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3 Ways to Make Sure They Do the Right Thing


Who will make sure my Executor or Successor Trustee adheres to my final wishes? How can I be certain the instructions I leave behind can be enforced? There are at least 3 ways to make certain that your Executor/Successor Trustee does the right thing.

1. Have a clear plan in place

While there are many factors that can help, having a clearly written, comprehensive plan in place is paramount. An Executor of an estate or the Successor Trustee of a Living Trust has a fiduciary duty to carry out the terms of the plan they are given. To do that with ease, the plan must be clear, and it must address all things necessary. Ambiguity and lack of detail opens the door for confusion and misdirection once you have passed away. A clear and comprehensive plan is easy to execute and even easier to enforce. 

2. Choose the correct Executor/Successor Trustee

Choosing the correct Executor/Successor Trustee for is also important.

You can choose a loved one (family or friend) or go with a professional such as an attorney or bank department, or you can set up Co-Executors/Co-Successor Trustees. There are pros and cons to each option. Choosing a loved one is the most widely used option. It offers your survivors the comfort of having a familiar person complete your estate wrap up, and it costs your estate less money by avoiding professional fees. However, it does place a great deal of responsibility upon your Executor/Successor Trustee.

Choosing a professional Executor/Trustee can ensure fairness, objectivity, and a thorough understanding of what has to be done in order to carry out your wishes. This option is often utilized if there are hints of disagreement or in-fighting among beneficiaries. The con to this option is that it usually costs your estate additional professional fees.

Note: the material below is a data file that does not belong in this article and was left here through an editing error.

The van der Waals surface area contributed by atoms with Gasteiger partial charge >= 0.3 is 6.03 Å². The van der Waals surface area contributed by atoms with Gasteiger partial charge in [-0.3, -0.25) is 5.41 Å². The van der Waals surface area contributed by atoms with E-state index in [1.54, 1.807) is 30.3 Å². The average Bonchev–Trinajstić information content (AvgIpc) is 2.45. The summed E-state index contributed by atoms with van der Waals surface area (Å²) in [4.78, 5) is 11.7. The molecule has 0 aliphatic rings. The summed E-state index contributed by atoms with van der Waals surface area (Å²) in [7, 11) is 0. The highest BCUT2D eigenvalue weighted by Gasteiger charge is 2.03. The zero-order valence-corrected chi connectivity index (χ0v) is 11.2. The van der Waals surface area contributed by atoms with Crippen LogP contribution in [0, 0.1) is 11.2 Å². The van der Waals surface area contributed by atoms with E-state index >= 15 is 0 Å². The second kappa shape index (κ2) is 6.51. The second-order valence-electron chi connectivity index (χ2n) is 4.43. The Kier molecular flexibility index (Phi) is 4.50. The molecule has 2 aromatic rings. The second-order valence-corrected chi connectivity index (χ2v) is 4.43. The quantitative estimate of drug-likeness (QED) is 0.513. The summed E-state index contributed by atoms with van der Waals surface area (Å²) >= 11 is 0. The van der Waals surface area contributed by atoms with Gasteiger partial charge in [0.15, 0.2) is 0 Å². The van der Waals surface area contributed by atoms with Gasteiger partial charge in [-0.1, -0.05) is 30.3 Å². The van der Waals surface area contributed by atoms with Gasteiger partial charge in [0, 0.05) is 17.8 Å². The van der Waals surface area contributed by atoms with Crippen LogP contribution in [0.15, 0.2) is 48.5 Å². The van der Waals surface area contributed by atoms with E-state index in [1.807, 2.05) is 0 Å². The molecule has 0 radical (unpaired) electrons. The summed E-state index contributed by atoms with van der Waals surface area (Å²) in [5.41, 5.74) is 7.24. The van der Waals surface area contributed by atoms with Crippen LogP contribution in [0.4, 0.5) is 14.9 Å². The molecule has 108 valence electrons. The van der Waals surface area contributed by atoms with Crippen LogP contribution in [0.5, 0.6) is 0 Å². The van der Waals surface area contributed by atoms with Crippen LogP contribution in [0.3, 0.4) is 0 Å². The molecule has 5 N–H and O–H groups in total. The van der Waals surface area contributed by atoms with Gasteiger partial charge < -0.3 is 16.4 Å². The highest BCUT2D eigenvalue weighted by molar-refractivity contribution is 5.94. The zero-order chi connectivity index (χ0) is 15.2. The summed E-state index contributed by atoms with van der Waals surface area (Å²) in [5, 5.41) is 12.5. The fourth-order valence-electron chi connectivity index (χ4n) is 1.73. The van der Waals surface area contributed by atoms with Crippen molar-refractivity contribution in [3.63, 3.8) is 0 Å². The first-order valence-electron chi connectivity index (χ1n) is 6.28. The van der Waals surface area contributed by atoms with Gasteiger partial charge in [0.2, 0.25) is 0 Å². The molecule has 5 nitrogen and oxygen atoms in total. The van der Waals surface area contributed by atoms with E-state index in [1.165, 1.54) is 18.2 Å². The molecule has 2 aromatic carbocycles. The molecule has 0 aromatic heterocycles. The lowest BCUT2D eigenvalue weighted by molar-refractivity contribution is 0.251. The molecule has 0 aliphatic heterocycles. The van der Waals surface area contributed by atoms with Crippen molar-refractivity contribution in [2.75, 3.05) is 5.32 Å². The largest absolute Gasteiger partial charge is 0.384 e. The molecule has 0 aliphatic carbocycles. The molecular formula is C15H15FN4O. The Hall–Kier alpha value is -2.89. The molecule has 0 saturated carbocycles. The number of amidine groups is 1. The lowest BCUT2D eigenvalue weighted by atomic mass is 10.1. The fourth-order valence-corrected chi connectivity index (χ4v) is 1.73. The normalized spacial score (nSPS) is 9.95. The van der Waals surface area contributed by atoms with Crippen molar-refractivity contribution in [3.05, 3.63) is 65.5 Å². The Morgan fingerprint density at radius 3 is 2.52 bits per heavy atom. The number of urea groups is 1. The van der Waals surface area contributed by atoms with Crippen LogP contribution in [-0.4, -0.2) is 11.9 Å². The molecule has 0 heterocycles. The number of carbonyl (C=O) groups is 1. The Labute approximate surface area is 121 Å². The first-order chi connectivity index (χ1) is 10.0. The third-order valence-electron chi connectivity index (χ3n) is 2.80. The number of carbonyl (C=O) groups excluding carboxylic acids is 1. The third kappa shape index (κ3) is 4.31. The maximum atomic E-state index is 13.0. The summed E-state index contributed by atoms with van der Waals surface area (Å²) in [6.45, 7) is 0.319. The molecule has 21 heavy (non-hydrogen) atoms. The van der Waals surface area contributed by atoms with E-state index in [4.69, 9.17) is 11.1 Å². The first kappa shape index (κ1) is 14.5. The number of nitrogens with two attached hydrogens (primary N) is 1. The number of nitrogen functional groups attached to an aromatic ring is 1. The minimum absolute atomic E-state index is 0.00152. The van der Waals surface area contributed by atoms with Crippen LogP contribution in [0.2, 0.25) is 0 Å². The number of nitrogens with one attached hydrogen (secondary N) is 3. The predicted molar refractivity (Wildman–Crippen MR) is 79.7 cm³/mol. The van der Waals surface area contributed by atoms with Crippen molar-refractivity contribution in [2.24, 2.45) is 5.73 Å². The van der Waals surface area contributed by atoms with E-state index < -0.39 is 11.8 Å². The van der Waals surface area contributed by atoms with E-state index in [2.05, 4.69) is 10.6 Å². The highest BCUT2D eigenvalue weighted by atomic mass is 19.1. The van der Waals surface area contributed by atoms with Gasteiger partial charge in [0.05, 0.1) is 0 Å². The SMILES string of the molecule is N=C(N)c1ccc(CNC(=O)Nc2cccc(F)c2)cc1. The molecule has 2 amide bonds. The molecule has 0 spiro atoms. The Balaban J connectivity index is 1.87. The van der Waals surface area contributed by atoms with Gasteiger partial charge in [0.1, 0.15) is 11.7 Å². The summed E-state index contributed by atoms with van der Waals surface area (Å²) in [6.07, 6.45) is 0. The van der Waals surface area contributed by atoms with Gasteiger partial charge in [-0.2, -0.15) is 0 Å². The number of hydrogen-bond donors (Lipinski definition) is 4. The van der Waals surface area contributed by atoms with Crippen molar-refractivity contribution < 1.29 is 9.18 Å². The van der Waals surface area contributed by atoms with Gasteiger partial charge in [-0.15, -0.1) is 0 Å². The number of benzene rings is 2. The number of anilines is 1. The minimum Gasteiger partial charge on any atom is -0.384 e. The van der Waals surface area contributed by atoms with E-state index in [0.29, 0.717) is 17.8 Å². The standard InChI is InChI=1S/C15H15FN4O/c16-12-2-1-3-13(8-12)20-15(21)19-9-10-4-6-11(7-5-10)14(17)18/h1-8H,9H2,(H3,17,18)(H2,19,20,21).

Co-Executors/Co-Trustees operate like a check and balance system. This is an option that can be used to spread the workload between a couple of people and to ensure that a solo Executor/Successor is not stalling the wrap up of the estate. This option does not fit every situation and is usually used sparingly. 

3. Removal of Executor/Successor Trustee

What happens when an Executor/Trustee has strayed away from the clear plan you left behind? Usually, what we see are the beneficiaries not receiving what they are due or simply left wondering what is happening with the estate. The Texas Estates Code lays out the fiduciary duties for Executors/Trustees along with a path for removal. If necessary, we can request that a judge grant an order to remove/replace the Executor/Trustee who is failing to do the job correctly. Of course, this should be avoided, and it can be with proper planning.

With a clear and comprehensive plan in place that addresses each asset in your estate, your Executor/Trustee will know exactly how to carry out your wishes. It is important that you talk to your Executor/Successor Trustee about your assets and your intentions for your legacy. Communication and advanced planning will ensure your estate does not wind up needing the Court to enforce the terms of your plan. 

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